A hip fracture is the complete or partial breakage of the upper thighbone, known as the proximal femur. The femur’s rounded end (known as its head) sits tightly but freely in the pelvis’ socket. The correct functioning of this “ball and socket” joint is essential for human locomotion. Hip fractures can cause loss of the ability to stand and walk because of the tendency of the bone to heal in a malformed way – the result of stress the thigh’s musculature exerts on the bone. Every year, 300,000 Americans find themselves in hospital beds because of hip fractures.
While the injury is much more prevalent in the elderly population (because of osteoporosis), younger people have in the past 20 years been breaking their hips in increasing numbers. Women are more susceptible to hip fracture than men. According to the John Hopkins School of Hygiene and Public Health, 16% of white women suffer hip fractures, while only 5% of white men do. (Because they suffer from osteoporosis in greater numbers, whites and Asians are more susceptible to hip fractures than are blacks and Hispanics.) Without proper medical intervention and care, hip fractures can be permanently debilitating or fatal. They can lead to blood clots, urinary tract infections and pneumonia.
Anatomy of the Hip
The hip is the joint where the thighbone and the pelvic bone meet. It consists of the following:
The hip is one of the most resilient structures in the body. But because of the stress put on it by having to bear dynamic body weight (and, in older people, the loss of bone mass – osteoporosis) for many years, it eventually loses resiliency. The hips are in the region of the body known as the lower trunk. When the body’s lower trunk becomes compromised, many essential activities become difficult to perform.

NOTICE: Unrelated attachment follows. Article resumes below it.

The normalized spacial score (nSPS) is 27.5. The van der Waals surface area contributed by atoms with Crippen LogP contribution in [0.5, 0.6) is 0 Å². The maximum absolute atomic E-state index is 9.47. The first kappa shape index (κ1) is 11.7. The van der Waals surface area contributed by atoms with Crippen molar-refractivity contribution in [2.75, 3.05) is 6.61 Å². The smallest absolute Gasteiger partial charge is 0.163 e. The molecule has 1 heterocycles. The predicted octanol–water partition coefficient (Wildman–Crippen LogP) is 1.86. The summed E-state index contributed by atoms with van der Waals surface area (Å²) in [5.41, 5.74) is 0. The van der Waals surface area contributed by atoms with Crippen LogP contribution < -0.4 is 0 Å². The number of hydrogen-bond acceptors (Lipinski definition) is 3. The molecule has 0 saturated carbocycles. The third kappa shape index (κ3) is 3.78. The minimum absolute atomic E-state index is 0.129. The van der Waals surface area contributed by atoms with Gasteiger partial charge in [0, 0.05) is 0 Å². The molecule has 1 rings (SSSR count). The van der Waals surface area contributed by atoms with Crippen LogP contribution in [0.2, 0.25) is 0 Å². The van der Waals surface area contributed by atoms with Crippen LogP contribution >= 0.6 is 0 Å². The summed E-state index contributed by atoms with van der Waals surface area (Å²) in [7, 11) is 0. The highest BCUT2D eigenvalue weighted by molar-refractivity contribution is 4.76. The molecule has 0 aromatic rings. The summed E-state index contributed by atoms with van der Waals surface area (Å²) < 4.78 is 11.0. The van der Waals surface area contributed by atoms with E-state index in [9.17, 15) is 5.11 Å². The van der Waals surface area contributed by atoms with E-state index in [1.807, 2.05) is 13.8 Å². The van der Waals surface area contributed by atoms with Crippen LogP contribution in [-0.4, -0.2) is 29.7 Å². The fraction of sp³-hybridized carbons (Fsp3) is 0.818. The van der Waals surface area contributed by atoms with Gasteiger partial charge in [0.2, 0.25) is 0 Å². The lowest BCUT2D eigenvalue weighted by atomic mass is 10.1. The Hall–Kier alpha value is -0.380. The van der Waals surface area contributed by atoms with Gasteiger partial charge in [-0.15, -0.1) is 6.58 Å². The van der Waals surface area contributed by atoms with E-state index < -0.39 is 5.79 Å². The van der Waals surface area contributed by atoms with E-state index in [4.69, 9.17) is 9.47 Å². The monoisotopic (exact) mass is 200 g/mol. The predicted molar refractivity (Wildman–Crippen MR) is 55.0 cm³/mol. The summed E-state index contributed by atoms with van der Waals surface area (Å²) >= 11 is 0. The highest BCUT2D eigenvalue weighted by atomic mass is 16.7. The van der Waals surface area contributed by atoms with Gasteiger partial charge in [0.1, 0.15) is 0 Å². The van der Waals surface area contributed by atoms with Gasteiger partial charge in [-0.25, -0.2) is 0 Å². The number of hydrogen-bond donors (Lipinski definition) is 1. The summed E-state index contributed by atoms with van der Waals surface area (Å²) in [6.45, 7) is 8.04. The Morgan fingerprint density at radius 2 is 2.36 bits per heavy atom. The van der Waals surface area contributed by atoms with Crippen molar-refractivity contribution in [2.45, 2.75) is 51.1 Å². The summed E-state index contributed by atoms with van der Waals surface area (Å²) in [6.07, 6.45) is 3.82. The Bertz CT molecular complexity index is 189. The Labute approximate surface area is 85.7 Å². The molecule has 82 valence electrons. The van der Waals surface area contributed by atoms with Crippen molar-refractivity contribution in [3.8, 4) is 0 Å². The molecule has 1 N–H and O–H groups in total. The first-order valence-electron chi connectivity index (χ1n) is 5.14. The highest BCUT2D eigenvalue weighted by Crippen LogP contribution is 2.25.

Types of Hip Fracture
Hip fractures can be divided into three main types of injury:
Causes of Hip Fracture
There are many causes of hip fracture. Some causes are associated mainly with older people, some are associated mainly with younger people and some with people of all ages:
Symptoms of Hip Fracture
Different types of hip fractures have different symptoms. But, generally speaking, if you have broken your hip, you will feel intense pain in your hip and groin. You will have a loss of mobility in your leg. It will bruise and swell, and it will feel stiff. Additionally, you will not be able to use the affected leg to support your own weight.
The following are common hip fracture symptoms. Keep in mind that everyone’s body is different and will react somewhat differently to trauma:
Hip-fracture symptoms may be mistaken for the symptoms of other medical conditions (a herniated intervertebral disc, spinal stenosis, a sprain, tendinitis, etc.). Make sure you consult a doctor in order to determine if you have a hip fracture and get the appropriate treatment.
The multidisciplinary team of orthopaedic experts at North Shore-LIJ Orthopaedic Institute's Trauma Services in New York treats Hip Fractures as well as a broad range of conditions that affect the bones within the body.